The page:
Khaly Castle wrote:
Posting this for D.Y.. His comments:
"I have great respect for Amy Dockser Marcus as a journalist and am grateful for her interest, and that of the Wall Street Journal, in issues regarding ME/CFS and the retrovirus XMRV. However, this latest article is seriously flawed.
The basic premise of this article - that patients are pushing for faster research and impatient with the normal scientific process - is fallacious, and unfortunately is a complete distortion of what has really been going on.
The reality is that patients haven't been pressuring anyone to make researchers "work faster", they have been pressuring government agencies for more funding of high quality research that is faithful to the scientific method.
The main agency in charge of funding extramural research is the NIH, for which Dr. Le Grice works. Some months ago there was a grassroots patient initiative in response to the abysmally low funding ME/CFS research has received from the NIH for over two decades. In the light of the enormous potential significance of the XMRV/MRV findings by WPI, NCI, Cleveland Clinic, FDA and NIH scientists, it seemed all the more obscene that NIH funding for CFS continues to trail that for conditions like hay fever and erectile dysfunction. Patients during this brief initiative were emailing, calling, or faxing the offices of the director of the NIH (Dr. Francis Collins) and one or two other government health officials.
Dr. Le Grice is reported to have complained to a patient during the CFSAC meeting at that time that he didn't need Francis Collins calling him up asking what was going on. He raised the same points then - that patients just didn't understand that they were (somehow) slowing down his research by forcing him to answer such phone calls or emails. This is an absurd argument, even on its face, and an obvious example of institutional spin.
Neither Dr. Le Grice nor any other researcher was targeted by that patient campaign, and if he was contacted by Dr. Collins or other officials one wonders what the reason could have been, as patients did not ask to speed up existing research, but to increase funding of new research - not to harass any scientists, but to pressure government officials to finally give this disease, and a potentially causative pathogen, the funding they deserve.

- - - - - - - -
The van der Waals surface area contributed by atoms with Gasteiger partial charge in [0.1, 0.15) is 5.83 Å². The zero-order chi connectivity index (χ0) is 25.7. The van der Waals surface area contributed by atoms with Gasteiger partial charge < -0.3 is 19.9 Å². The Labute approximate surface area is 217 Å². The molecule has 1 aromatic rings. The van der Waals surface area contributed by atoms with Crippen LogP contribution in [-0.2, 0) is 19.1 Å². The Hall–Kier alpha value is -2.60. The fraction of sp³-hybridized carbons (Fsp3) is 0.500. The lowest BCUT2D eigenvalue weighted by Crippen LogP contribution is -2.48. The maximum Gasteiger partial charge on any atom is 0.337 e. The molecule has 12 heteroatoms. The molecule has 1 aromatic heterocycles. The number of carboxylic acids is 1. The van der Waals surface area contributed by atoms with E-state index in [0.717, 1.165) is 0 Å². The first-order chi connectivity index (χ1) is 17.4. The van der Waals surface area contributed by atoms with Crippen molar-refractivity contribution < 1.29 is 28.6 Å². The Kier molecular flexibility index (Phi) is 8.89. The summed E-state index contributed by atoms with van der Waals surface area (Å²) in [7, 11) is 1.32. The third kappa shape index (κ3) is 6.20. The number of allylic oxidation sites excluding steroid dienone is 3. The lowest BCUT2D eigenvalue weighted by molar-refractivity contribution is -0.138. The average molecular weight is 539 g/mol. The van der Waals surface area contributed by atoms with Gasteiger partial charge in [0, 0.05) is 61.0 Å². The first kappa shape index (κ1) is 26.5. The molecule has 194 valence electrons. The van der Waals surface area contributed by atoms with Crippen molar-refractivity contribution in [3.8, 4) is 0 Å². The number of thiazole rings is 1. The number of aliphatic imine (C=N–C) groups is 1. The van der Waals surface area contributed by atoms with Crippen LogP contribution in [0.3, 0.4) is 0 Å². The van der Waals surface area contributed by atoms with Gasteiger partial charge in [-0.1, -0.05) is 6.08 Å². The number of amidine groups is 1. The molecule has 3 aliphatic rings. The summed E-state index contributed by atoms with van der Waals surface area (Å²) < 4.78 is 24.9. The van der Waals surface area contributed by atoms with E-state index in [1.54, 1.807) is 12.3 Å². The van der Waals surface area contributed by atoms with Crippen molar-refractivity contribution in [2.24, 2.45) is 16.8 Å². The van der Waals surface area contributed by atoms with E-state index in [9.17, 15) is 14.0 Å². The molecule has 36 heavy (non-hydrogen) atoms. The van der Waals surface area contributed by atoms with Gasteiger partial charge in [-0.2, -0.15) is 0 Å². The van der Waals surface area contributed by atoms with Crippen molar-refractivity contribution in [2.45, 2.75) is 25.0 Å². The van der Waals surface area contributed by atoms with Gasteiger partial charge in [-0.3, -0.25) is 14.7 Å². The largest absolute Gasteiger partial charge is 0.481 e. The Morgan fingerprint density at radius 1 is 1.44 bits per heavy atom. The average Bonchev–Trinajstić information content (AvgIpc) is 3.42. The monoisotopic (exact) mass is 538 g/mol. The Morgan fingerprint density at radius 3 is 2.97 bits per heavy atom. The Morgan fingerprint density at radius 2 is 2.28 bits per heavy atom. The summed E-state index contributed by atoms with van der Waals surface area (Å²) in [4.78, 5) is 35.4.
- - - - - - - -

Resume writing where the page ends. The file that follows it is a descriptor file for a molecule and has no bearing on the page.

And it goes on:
That campaign ended soon afterward and there hasn't been an organized one since; so why is Dr. Le Grice's complaint being featured now, months later, on the front page of the WSJ, as if it was (1) still relevant and (2) accurate to begin with?
I urge Ms. Dockser-Marcus and other journalists who want to report on ME/CFS patient advocacy efforts and concerns to engage with a broader range of patients, most of whom carry out what advocacy they can over the internet; many can be found by browsing patient blogs, forums, and activist Facebook pages.
Without such input, a journalist cannot get an accurate picture of what is really happening, nor of its proper historical context.
Among other things, patients and their families have been clamoring for funding for the WPI, which has had several grant applications inexplicably rejected by an NIH grant review panel (which, by the way, includes a number of dentists and psychologists with no training in molecular biology, immunology or virology); without such funding, patients with limited resources have been struggling to scrape together relatively small sums of money for the WPI themselves.
In this case and for ME/CFS research in general, the problem isn't one of science being prevented from taking its own time, it's one of science being prevented from taking place at ALL. In direct contradiction to the theme of this article, it is the patients who are the ones fighting - all too often against government resistance - to give scientists a chance to research this disease.
The terrible underfunding of ME/CFS research, including the bizarre dismissal of WPI grant applications, is itself a scandal worthy of a front page article in the WSJ."